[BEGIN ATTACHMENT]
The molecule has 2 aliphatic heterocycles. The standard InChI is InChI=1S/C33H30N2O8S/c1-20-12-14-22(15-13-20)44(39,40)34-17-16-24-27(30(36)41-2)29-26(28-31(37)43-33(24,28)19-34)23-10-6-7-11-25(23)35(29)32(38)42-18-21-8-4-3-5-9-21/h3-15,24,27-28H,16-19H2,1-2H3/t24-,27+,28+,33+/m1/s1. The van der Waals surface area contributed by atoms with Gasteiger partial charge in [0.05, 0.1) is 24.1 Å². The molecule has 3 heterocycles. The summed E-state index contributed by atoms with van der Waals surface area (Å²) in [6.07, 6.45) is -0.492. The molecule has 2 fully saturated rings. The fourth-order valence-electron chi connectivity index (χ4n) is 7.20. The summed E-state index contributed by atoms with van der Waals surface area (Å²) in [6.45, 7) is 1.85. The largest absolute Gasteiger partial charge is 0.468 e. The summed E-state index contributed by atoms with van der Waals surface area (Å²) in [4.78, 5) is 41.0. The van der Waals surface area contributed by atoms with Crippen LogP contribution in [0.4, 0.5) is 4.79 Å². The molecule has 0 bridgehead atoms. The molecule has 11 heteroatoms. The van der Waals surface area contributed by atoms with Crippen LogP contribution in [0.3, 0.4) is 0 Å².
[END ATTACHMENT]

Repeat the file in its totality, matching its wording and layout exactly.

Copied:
The molecule has 2 aliphatic heterocycles. The standard InChI is InChI=1S/C33H30N2O8S/c1-20-12-14-22(15-13-20)44(39,40)34-17-16-24-27(30(36)41-2)29-26(28-31(37)43-33(24,28)19-34)23-10-6-7-11-25(23)35(29)32(38)42-18-21-8-4-3-5-9-21/h3-15,24,27-28H,16-19H2,1-2H3/t24-,27+,28+,33+/m1/s1. The van der Waals surface area contributed by atoms with Gasteiger partial charge in [0.05, 0.1) is 24.1 Å². The molecule has 3 heterocycles. The summed E-state index contributed by atoms with van der Waals surface area (Å²) in [6.07, 6.45) is -0.492. The molecule has 2 fully saturated rings. The fourth-order valence-electron chi connectivity index (χ4n) is 7.20. The summed E-state index contributed by atoms with van der Waals surface area (Å²) in [6.45, 7) is 1.85. The largest absolute Gasteiger partial charge is 0.468 e. The summed E-state index contributed by atoms with van der Waals surface area (Å²) in [4.78, 5) is 41.0. The van der Waals surface area contributed by atoms with Crippen LogP contribution in [0.4, 0.5) is 4.79 Å². The molecule has 0 bridgehead atoms. The molecule has 11 heteroatoms. The van der Waals surface area contributed by atoms with Crippen LogP contribution in [0.3, 0.4) is 0 Å².